The joy of learning

Have you ever experienced real excitement at learning something new? I seem to do so quite often, either because I’m not really that smart or because I find it easy to get excited about things I am interested in. Although some moments of discovery have been associated with my field of professional interest, many have not. Before I embark upon a discussion of a learning discovery made over the weekend, let tell you of another by way of demonstrating to you what I am talking about. As a professor of Biology I have discussed the topics of Cell Structure and Function to a number of students over the years. When investigating such things, especially in the laboratory, I have felt that it was too bad that most students learn about real cells by using microscopes to view slides of tissues or of cultured preparations. This has the unfortunate consequence of giving students the impression that cells are static things of little interest. Although I have tried, in lectures, to give my students a feel for the excitement which is a living cell, this point has mostly been lost to my audience. So you may well imagine my joy when I first viewed the video below. It provides a fresh vision of processes and of an environment which I thought I knew well. It was, and still is, a stunner. Showing it to students has the same effect it did on me, that of opening a window of insight which was previously unavailable. Thanks to the folks at BioVisions for opening my eyes,  wide.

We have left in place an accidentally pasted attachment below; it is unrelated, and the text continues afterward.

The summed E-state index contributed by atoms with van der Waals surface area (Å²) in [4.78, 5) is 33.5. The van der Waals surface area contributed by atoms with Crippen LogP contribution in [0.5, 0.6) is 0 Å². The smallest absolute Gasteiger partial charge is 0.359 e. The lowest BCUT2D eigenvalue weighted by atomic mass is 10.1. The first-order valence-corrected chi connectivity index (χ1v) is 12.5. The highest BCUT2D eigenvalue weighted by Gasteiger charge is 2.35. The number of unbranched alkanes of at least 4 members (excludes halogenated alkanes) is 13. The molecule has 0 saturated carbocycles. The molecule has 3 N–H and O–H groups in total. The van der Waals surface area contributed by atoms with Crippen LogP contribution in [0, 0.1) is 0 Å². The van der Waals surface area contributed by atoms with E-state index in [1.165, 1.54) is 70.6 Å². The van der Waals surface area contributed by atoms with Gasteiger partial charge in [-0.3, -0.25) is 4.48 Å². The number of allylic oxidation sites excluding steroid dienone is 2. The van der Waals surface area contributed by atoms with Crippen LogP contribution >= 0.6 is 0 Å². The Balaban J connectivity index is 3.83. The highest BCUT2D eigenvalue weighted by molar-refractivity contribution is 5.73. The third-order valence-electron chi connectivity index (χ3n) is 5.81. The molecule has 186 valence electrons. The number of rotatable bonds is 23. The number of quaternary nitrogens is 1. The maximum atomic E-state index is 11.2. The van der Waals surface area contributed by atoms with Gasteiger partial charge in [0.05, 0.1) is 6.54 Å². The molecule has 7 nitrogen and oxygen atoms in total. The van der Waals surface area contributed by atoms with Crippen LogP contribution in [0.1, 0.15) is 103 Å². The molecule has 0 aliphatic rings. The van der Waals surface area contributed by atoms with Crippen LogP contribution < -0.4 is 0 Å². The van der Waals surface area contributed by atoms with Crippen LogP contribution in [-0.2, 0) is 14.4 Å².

Ok, interesting anecdote but you may be wondering where this is going. If you follow this blog you will know that I had a great time at